I was wondering what your thoughts were on the matter of the 125/250F class. A 250F is a lot more powerful motorcycle than a 125cc two-stroke. I think it’s totally ridiculous to let these bikes ride together and call it fair. But hey, life isn’t so why can’t we make our sport fair?I love the magazine and I was just wondering what you guys thought on this issue. You always have very good words of wisdom.
MikeMike,There are a lot of issues to be considered on the 125cc two-stroke vs. 250cc four-stroke issue. The rules allowing four-strokes to have a higher displacement go back many years with the AMA. In fact, back to a time when a four-stroke of any size had little chance of beating an equal rider on a two-stroke. Even when Husqvarna won a world championship on a four-stroke, the bike was so radical and exotic that any normal rider would have hated it. So it is understandable that none of the factories were very concerned about the rule.Then Husaberg built the 501 short-stroke motor, and it started to turn heads in European motocross. You may think that we have it bad in this country, but the European racing community feels more pressure to have clean and politically correct racing machinery. I think in the end, whether the rule is fair or not, most of the manufacturers feel the cleaner running four-strokes have more of a future. The feeling is that two-strokes would probably be regulated out of existence in the future, so what is the big deal if the buying public kills them a bit early with their wallets?Our own crystal ball isn’t that clear about the end of two-strokes. And certainly in the near term they are still alive and hopefully kicking. Many are hoping that there will be a backlash to the sound output and expense of rebuilding thumpers, and that riders will return to two-strokes. We don’t foresee a mass exodus to two-strokes, but riders who appreciate a good deal will keep two-strokes close to their heart.If we had to say what was “fair” given current four-stroke technology, it would probably make sense to allow 300cc two-strokes race against 450s, and 175 or 200cc two-strokes racing against four-stroke 250s. We say 200cc because the KTM 200 SX we tested in 2004 made almost exactly the same power as the best 250cc four-strokes all the way through the powerband. But I just don’t see that happening, because I don’t think the manufacturers have enough faith in the two-stroke market for motocross.We do see 125s as a great learning tool for riders just out of the 85cc classes, and we don’t want to see it go away completely. One thing that we would like to see happen at the local level is a return of a 125cc class for two-strokes only. If you and your friends have a group of 125cc lovers who want to race, approach your promoter as a group. In the early days of racing five guys made a class. Promoters are not in business to turn away money. If you attract a group of 15 or 20 riders, I can’t see any local promoter turning you down. How do you think there got to be a +25, +30 and +40 class at every track? Money talks to promoters. With the good prices that new and used 125s are going for, a 125cc two-stroke class could be a great entry-level, modest-budget approach to racing.Karel Kramer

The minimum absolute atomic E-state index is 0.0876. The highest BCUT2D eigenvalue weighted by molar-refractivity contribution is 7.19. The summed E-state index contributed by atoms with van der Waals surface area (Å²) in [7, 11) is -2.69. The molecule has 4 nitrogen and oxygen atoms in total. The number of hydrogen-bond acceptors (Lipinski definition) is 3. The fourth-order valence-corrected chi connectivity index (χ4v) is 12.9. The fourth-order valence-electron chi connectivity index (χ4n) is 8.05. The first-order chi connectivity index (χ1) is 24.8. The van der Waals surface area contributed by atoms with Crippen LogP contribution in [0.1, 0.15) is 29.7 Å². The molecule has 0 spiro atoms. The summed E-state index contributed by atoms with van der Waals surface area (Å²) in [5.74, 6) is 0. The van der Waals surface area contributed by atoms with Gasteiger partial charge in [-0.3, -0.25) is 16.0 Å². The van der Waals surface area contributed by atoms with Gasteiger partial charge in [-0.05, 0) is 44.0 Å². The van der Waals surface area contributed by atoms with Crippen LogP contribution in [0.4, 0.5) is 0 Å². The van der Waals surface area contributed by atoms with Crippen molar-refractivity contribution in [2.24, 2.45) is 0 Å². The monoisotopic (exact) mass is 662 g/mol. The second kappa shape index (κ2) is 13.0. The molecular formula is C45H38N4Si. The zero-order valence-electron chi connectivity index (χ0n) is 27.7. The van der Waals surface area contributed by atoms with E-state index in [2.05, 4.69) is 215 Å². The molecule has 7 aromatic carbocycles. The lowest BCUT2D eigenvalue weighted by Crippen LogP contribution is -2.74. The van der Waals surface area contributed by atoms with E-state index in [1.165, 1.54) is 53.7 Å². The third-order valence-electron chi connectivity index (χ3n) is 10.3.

Senior Editor, Dirt Rider magazine